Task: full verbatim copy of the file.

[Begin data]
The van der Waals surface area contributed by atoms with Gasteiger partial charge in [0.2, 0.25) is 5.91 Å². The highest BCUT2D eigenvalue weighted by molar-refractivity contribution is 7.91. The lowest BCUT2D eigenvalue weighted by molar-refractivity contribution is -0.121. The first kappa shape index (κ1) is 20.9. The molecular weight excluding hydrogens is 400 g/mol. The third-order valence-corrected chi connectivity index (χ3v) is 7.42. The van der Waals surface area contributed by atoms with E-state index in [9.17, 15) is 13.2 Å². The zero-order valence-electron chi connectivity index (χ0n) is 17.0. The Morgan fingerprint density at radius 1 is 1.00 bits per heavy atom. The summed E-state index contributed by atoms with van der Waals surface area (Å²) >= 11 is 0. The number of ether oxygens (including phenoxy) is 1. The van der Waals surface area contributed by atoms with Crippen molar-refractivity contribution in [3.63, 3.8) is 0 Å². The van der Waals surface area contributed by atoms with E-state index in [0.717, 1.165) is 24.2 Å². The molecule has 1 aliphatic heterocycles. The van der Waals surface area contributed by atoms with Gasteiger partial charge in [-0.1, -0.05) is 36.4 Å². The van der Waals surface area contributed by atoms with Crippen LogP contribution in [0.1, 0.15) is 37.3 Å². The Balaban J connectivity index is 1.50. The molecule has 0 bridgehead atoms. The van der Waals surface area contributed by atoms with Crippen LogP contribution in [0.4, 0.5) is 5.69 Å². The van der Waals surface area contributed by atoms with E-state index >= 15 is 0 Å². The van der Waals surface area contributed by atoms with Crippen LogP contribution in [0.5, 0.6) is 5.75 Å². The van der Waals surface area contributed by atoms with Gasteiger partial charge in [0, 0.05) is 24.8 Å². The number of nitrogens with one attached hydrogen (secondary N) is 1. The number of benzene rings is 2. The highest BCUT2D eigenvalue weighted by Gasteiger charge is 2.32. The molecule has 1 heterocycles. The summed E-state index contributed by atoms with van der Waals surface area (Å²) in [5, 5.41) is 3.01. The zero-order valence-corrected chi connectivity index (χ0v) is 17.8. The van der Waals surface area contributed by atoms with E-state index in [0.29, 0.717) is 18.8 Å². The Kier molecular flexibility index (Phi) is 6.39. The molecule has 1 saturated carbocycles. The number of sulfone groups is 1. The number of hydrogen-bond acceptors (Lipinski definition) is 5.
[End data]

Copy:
The van der Waals surface area contributed by atoms with Gasteiger partial charge in [0.2, 0.25) is 5.91 Å². The highest BCUT2D eigenvalue weighted by molar-refractivity contribution is 7.91. The lowest BCUT2D eigenvalue weighted by molar-refractivity contribution is -0.121. The first kappa shape index (κ1) is 20.9. The molecular weight excluding hydrogens is 400 g/mol. The third-order valence-corrected chi connectivity index (χ3v) is 7.42. The van der Waals surface area contributed by atoms with E-state index in [9.17, 15) is 13.2 Å². The zero-order valence-electron chi connectivity index (χ0n) is 17.0. The Morgan fingerprint density at radius 1 is 1.00 bits per heavy atom. The summed E-state index contributed by atoms with van der Waals surface area (Å²) >= 11 is 0. The number of ether oxygens (including phenoxy) is 1. The van der Waals surface area contributed by atoms with Crippen molar-refractivity contribution in [3.63, 3.8) is 0 Å². The van der Waals surface area contributed by atoms with E-state index in [0.717, 1.165) is 24.2 Å². The molecule has 1 aliphatic heterocycles. The van der Waals surface area contributed by atoms with Gasteiger partial charge in [-0.1, -0.05) is 36.4 Å². The van der Waals surface area contributed by atoms with Crippen LogP contribution in [0.1, 0.15) is 37.3 Å². The Balaban J connectivity index is 1.50. The molecule has 0 bridgehead atoms. The van der Waals surface area contributed by atoms with Crippen LogP contribution in [0.4, 0.5) is 5.69 Å². The van der Waals surface area contributed by atoms with E-state index >= 15 is 0 Å². The van der Waals surface area contributed by atoms with Crippen LogP contribution in [0.5, 0.6) is 5.75 Å². The van der Waals surface area contributed by atoms with Gasteiger partial charge in [0, 0.05) is 24.8 Å². The number of nitrogens with one attached hydrogen (secondary N) is 1. The number of benzene rings is 2. The highest BCUT2D eigenvalue weighted by Gasteiger charge is 2.32. The molecule has 1 heterocycles. The summed E-state index contributed by atoms with van der Waals surface area (Å²) in [5, 5.41) is 3.01. The zero-order valence-corrected chi connectivity index (χ0v) is 17.8. The van der Waals surface area contributed by atoms with E-state index in [0.29, 0.717) is 18.8 Å². The Kier molecular flexibility index (Phi) is 6.39. The molecule has 1 saturated carbocycles. The number of sulfone groups is 1. The number of hydrogen-bond acceptors (Lipinski definition) is 5.